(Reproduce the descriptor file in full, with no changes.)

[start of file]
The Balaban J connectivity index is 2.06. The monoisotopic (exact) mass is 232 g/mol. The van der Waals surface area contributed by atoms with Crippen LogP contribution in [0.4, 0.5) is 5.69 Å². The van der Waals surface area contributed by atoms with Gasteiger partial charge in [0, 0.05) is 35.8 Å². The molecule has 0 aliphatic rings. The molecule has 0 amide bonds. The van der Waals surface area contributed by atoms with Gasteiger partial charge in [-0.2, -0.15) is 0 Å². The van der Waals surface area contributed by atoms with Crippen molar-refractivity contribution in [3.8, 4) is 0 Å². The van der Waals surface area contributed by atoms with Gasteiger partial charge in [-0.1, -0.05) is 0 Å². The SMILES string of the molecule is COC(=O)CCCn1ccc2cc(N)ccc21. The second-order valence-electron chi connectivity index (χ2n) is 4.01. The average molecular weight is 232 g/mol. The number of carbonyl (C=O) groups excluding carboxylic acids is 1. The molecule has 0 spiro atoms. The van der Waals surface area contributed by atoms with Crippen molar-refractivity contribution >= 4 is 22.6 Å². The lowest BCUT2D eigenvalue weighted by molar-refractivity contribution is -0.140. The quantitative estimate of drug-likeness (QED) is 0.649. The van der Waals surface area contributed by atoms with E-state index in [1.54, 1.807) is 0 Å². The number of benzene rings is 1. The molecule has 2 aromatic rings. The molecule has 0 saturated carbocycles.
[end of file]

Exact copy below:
The Balaban J connectivity index is 2.06. The monoisotopic (exact) mass is 232 g/mol. The van der Waals surface area contributed by atoms with Crippen LogP contribution in [0.4, 0.5) is 5.69 Å². The van der Waals surface area contributed by atoms with Gasteiger partial charge in [0, 0.05) is 35.8 Å². The molecule has 0 aliphatic rings. The molecule has 0 amide bonds. The van der Waals surface area contributed by atoms with Gasteiger partial charge in [-0.2, -0.15) is 0 Å². The van der Waals surface area contributed by atoms with Crippen molar-refractivity contribution in [3.8, 4) is 0 Å². The van der Waals surface area contributed by atoms with Gasteiger partial charge in [-0.1, -0.05) is 0 Å². The SMILES string of the molecule is COC(=O)CCCn1ccc2cc(N)ccc21. The second-order valence-electron chi connectivity index (χ2n) is 4.01. The average molecular weight is 232 g/mol. The number of carbonyl (C=O) groups excluding carboxylic acids is 1. The molecule has 0 spiro atoms. The van der Waals surface area contributed by atoms with Crippen molar-refractivity contribution >= 4 is 22.6 Å². The lowest BCUT2D eigenvalue weighted by molar-refractivity contribution is -0.140. The quantitative estimate of drug-likeness (QED) is 0.649. The van der Waals surface area contributed by atoms with E-state index in [1.54, 1.807) is 0 Å². The number of benzene rings is 1. The molecule has 2 aromatic rings. The molecule has 0 saturated carbocycles.